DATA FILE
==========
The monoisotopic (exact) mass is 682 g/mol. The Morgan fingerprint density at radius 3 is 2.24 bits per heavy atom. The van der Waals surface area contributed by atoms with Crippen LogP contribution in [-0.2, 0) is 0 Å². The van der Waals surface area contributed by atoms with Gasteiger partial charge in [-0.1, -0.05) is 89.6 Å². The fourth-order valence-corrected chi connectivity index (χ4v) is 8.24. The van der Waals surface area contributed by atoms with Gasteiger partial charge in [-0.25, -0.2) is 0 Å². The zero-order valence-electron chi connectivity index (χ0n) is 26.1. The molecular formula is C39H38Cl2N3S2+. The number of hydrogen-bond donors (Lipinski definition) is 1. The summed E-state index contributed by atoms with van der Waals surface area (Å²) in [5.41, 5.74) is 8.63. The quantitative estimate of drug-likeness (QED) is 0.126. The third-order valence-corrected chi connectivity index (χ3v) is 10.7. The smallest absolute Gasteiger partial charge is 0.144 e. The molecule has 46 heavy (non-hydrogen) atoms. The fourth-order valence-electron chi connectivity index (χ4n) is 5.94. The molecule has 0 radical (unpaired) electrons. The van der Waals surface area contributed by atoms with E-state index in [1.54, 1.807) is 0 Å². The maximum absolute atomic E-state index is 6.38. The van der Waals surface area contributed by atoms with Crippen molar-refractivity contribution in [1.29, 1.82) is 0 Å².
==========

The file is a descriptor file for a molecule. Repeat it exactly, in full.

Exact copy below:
The monoisotopic (exact) mass is 682 g/mol. The Morgan fingerprint density at radius 3 is 2.24 bits per heavy atom. The van der Waals surface area contributed by atoms with Crippen LogP contribution in [-0.2, 0) is 0 Å². The van der Waals surface area contributed by atoms with Gasteiger partial charge in [-0.1, -0.05) is 89.6 Å². The fourth-order valence-corrected chi connectivity index (χ4v) is 8.24. The van der Waals surface area contributed by atoms with Gasteiger partial charge in [-0.25, -0.2) is 0 Å². The zero-order valence-electron chi connectivity index (χ0n) is 26.1. The molecular formula is C39H38Cl2N3S2+. The number of hydrogen-bond donors (Lipinski definition) is 1. The summed E-state index contributed by atoms with van der Waals surface area (Å²) in [5.41, 5.74) is 8.63. The quantitative estimate of drug-likeness (QED) is 0.126. The third-order valence-corrected chi connectivity index (χ3v) is 10.7. The smallest absolute Gasteiger partial charge is 0.144 e. The molecule has 46 heavy (non-hydrogen) atoms. The fourth-order valence-electron chi connectivity index (χ4n) is 5.94. The molecule has 0 radical (unpaired) electrons. The van der Waals surface area contributed by atoms with E-state index in [1.54, 1.807) is 0 Å². The maximum absolute atomic E-state index is 6.38. The van der Waals surface area contributed by atoms with Crippen molar-refractivity contribution in [1.29, 1.82) is 0 Å².